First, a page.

ELCA makes it official: people (maybe everybody!) might be saved without faith in Christ
The page said, among other things, the following:
Because Jesus is the unique and universal savior, there is a large hope for salvation, not only for me and others with the proper credentials of believing and belonging to the church, but for all people whenever and whereever they might have lived and no matter how religious or irreligious they might have proved to be themselves. It is God's clearly announced will that all people shall be saved and come to the knowledge of the truth.
Apparently it wasn't enough for the ELCA to reject the sexual ethics of both Testaments and two thousand years of Christian teaching last summer with its embrace of homosexuality, and to redefine the basic building block of human society- the divine, pre-political institution called Holy Matrimony- by equating human arrangements between individuals of the same sex with it. It appears from its website that this pseudo-Lutheran denomination has also finally gone ahead and made explicit what what effectively has been its position even before the 1988 merger: a denial of the biblical and Lutheran doctrine of justification, the article by which Luther claimed that the Church stands or falls.
The ELCA has pubicly confessed- in the face of the clear and consistent testimony of Scripture- its conviction that everybody, whether they believe in Christ or not, may finally be saved. The page where this confession was made, and to which this paragraph originally linked has, however, been altered to remove the statement in question.
Personally, if universalism- or any broader scope to salvation than the Bible puts forth in justifying faith in Christ- turned out to be true, I'd do cartwheels. The problem, of course, is that Scripture leaves no room for that possibility.
This leaves the ELCA unfazed. The standard textbook for ELCA seminaries even before the 1988 merger, when they still belonged to the LCA and The ALC and the AELC, was Braaten and Jensen's Christian Dogmatics. Its universalism was frank and open. Many, if not most, professors of Systematic Theology in those seminaries agreed with that position. True, they conceded that Scripture would not allow us to say with certainty that everyone would finally wind up being saved. Some of the more intellectually honest even conceded that we could not say for certain that anybody at all would be saved without what the New Testament (and certainly the concept of justification by faith) presents as a requirement for salvation, namely faith in Christ.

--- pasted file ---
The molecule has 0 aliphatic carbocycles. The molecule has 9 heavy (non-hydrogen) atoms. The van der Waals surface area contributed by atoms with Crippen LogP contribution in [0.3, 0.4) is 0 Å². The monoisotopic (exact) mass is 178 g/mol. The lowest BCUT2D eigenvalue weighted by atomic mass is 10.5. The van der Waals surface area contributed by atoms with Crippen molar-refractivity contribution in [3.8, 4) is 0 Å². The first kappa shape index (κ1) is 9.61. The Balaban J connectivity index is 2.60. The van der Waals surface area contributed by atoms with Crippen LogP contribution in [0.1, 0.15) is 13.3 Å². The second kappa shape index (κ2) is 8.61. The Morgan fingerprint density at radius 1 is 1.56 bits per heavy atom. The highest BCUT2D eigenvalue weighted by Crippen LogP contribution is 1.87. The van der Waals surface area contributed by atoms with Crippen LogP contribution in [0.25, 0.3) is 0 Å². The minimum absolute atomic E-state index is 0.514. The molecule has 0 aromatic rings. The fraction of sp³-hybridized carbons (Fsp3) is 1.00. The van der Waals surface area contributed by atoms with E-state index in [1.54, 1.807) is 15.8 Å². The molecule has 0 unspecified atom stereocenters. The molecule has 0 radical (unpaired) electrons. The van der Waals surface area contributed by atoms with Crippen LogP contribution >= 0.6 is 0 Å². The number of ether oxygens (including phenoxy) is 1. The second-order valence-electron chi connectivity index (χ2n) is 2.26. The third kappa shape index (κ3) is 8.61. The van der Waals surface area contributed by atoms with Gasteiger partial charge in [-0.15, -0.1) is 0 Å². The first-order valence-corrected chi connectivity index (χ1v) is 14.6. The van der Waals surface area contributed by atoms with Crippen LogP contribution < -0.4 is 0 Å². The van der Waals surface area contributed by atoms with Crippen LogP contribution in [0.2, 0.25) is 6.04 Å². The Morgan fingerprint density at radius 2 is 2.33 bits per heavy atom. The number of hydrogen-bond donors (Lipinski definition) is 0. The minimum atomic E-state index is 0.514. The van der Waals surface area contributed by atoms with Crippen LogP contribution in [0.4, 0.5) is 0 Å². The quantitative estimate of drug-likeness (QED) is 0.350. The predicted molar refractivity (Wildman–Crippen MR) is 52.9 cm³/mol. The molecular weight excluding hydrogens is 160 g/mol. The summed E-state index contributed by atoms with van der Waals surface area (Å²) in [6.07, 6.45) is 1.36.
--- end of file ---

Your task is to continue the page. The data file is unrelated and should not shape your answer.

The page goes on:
Of course, as with the revisionist "biblical" case for the acceptence of homosexuality, so with the notion that the New Testament, taken as a whole, leaves any room at all for the separation of justification on one hand, and faith in Christ on the other: when properly motivated, ELCA pastors and theologians seem capable of dismissing any quantity or quality of evidence in their determination to impose their preferences upon the content of the Faith Once Delivered to the Saints.
In those days, when well-informed laypeople chided bishops, theologians and church officials for the prevalence of universalist and quasi-universalist belief in ELCA theological circles, the latter often either "tap-danced" their way around the subject, or simply lied. Others chose not to know, to seek to excuse their lack of candor through willful ignorance of the facts. Well, they've stopped lying, and the truth can no longer be rationalized away. It's all out there in the open, reaffirming exactly what the public confession is that any member of the ELCA makes by merely remaining in that apostate church body, and how far it is from the confession of the apostles and the martyrs and the Lutheran reformers.
The possibility of salvation for those who do not believe in Jesus has been publicly proclaimed by the ELCA on its own web page.
Theologians, bishops and pastors were not the only ones who found it more convenient not to acknowledge what the church's future pastors were being taught. I tried to warn my own congregations about the vast gulf between their Catechism faith and the working theology of the church to which they belonged. By and large, they refused to believe me. I guess now they know better. But vindication is just as bitter when it comes to the ELCA's making explicit its apostacy with regard to the doctrine of justification as it was last summer when it made its contempt for Scriptural authority explicit in embracing homosexuality. Its trivialization of the Lutheran understanding of the Sacraments has been uncontroversial for a long time, since it has declared intercommunion with so many denominations which deny both the Real Presence and baptismal regeneration.
I wonder how much longer anyone at all in the ELCA will be able to be sufficiently dishonest with themselves as to remain in denial about just what it is they belong to. It certainly is neither evangelical (in any sense of the word), nor Lutheran.